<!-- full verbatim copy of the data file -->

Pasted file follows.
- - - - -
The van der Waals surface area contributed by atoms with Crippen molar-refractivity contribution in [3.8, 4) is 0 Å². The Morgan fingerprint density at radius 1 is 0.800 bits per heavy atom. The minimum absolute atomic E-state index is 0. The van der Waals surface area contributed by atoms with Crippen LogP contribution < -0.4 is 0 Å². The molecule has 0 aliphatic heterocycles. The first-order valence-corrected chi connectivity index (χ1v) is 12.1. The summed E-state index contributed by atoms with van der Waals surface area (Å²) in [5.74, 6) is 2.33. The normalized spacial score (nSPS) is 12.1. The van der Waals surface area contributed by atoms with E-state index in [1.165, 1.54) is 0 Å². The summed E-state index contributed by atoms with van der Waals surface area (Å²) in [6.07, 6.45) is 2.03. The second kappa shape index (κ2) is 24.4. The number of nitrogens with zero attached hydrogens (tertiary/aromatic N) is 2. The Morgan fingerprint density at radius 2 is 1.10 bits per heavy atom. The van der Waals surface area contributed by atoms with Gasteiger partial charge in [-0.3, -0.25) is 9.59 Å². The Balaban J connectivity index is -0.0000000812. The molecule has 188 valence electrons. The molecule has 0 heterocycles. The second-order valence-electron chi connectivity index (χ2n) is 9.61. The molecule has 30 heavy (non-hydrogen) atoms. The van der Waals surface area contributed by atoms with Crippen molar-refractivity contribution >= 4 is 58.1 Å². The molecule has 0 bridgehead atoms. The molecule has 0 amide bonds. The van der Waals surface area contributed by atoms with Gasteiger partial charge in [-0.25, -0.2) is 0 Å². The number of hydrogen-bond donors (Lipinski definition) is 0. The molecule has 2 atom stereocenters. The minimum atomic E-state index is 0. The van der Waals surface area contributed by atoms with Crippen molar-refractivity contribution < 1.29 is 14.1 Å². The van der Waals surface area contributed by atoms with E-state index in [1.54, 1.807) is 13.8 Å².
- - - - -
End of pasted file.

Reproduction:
The van der Waals surface area contributed by atoms with Crippen molar-refractivity contribution in [3.8, 4) is 0 Å². The Morgan fingerprint density at radius 1 is 0.800 bits per heavy atom. The minimum absolute atomic E-state index is 0. The van der Waals surface area contributed by atoms with Crippen LogP contribution < -0.4 is 0 Å². The molecule has 0 aliphatic heterocycles. The first-order valence-corrected chi connectivity index (χ1v) is 12.1. The summed E-state index contributed by atoms with van der Waals surface area (Å²) in [5.74, 6) is 2.33. The normalized spacial score (nSPS) is 12.1. The van der Waals surface area contributed by atoms with E-state index in [1.165, 1.54) is 0 Å². The summed E-state index contributed by atoms with van der Waals surface area (Å²) in [6.07, 6.45) is 2.03. The second kappa shape index (κ2) is 24.4. The number of nitrogens with zero attached hydrogens (tertiary/aromatic N) is 2. The Morgan fingerprint density at radius 2 is 1.10 bits per heavy atom. The van der Waals surface area contributed by atoms with Gasteiger partial charge in [-0.3, -0.25) is 9.59 Å². The Balaban J connectivity index is -0.0000000812. The molecule has 188 valence electrons. The molecule has 0 heterocycles. The second-order valence-electron chi connectivity index (χ2n) is 9.61. The molecule has 30 heavy (non-hydrogen) atoms. The van der Waals surface area contributed by atoms with Crippen molar-refractivity contribution >= 4 is 58.1 Å². The molecule has 0 bridgehead atoms. The molecule has 0 amide bonds. The van der Waals surface area contributed by atoms with Gasteiger partial charge in [-0.25, -0.2) is 0 Å². The number of hydrogen-bond donors (Lipinski definition) is 0. The molecule has 2 atom stereocenters. The minimum atomic E-state index is 0. The van der Waals surface area contributed by atoms with Crippen molar-refractivity contribution < 1.29 is 14.1 Å². The van der Waals surface area contributed by atoms with E-state index in [1.54, 1.807) is 13.8 Å².